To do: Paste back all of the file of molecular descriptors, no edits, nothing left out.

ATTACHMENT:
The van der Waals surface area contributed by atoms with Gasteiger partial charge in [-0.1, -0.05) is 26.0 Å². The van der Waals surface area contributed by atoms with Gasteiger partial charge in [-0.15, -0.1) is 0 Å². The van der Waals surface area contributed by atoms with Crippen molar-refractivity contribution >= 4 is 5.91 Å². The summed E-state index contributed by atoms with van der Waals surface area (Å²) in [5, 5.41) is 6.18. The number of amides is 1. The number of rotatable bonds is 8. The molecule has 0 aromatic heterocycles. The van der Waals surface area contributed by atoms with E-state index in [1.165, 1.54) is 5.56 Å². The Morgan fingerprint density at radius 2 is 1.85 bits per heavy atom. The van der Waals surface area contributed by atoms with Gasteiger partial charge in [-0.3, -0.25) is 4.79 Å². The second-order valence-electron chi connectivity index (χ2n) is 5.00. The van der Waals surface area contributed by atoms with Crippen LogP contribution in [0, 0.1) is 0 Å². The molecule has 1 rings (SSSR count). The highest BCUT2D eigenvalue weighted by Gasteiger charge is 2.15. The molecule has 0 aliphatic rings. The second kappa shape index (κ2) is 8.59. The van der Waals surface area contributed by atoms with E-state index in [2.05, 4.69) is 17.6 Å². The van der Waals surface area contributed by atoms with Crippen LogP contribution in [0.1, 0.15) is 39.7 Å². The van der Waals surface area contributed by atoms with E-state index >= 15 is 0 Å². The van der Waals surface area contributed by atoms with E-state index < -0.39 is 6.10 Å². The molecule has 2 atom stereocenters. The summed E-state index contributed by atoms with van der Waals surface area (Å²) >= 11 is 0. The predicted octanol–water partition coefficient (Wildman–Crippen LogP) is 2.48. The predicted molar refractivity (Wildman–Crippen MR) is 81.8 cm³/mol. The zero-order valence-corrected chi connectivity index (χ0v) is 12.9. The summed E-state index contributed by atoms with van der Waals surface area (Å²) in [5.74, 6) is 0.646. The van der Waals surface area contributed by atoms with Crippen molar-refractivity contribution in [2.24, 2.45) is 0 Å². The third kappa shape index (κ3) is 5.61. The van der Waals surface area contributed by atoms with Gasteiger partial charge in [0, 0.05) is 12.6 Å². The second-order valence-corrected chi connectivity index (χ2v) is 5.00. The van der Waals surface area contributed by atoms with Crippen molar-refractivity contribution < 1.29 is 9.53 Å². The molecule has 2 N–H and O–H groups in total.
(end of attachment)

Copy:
The van der Waals surface area contributed by atoms with Gasteiger partial charge in [-0.1, -0.05) is 26.0 Å². The van der Waals surface area contributed by atoms with Gasteiger partial charge in [-0.15, -0.1) is 0 Å². The van der Waals surface area contributed by atoms with Crippen molar-refractivity contribution >= 4 is 5.91 Å². The summed E-state index contributed by atoms with van der Waals surface area (Å²) in [5, 5.41) is 6.18. The number of amides is 1. The number of rotatable bonds is 8. The molecule has 0 aromatic heterocycles. The van der Waals surface area contributed by atoms with E-state index in [1.165, 1.54) is 5.56 Å². The Morgan fingerprint density at radius 2 is 1.85 bits per heavy atom. The van der Waals surface area contributed by atoms with Gasteiger partial charge in [-0.3, -0.25) is 4.79 Å². The second-order valence-electron chi connectivity index (χ2n) is 5.00. The van der Waals surface area contributed by atoms with Crippen LogP contribution in [0, 0.1) is 0 Å². The molecule has 1 rings (SSSR count). The highest BCUT2D eigenvalue weighted by Gasteiger charge is 2.15. The molecule has 0 aliphatic rings. The second kappa shape index (κ2) is 8.59. The van der Waals surface area contributed by atoms with E-state index in [2.05, 4.69) is 17.6 Å². The van der Waals surface area contributed by atoms with Crippen LogP contribution in [0.1, 0.15) is 39.7 Å². The van der Waals surface area contributed by atoms with E-state index >= 15 is 0 Å². The van der Waals surface area contributed by atoms with E-state index < -0.39 is 6.10 Å². The molecule has 2 atom stereocenters. The summed E-state index contributed by atoms with van der Waals surface area (Å²) >= 11 is 0. The predicted octanol–water partition coefficient (Wildman–Crippen LogP) is 2.48. The predicted molar refractivity (Wildman–Crippen MR) is 81.8 cm³/mol. The zero-order valence-corrected chi connectivity index (χ0v) is 12.9. The summed E-state index contributed by atoms with van der Waals surface area (Å²) in [5.74, 6) is 0.646. The van der Waals surface area contributed by atoms with Crippen molar-refractivity contribution in [2.24, 2.45) is 0 Å². The third kappa shape index (κ3) is 5.61. The van der Waals surface area contributed by atoms with Gasteiger partial charge in [0, 0.05) is 12.6 Å². The second-order valence-corrected chi connectivity index (χ2v) is 5.00. The van der Waals surface area contributed by atoms with Crippen molar-refractivity contribution < 1.29 is 9.53 Å². The molecule has 2 N–H and O–H groups in total.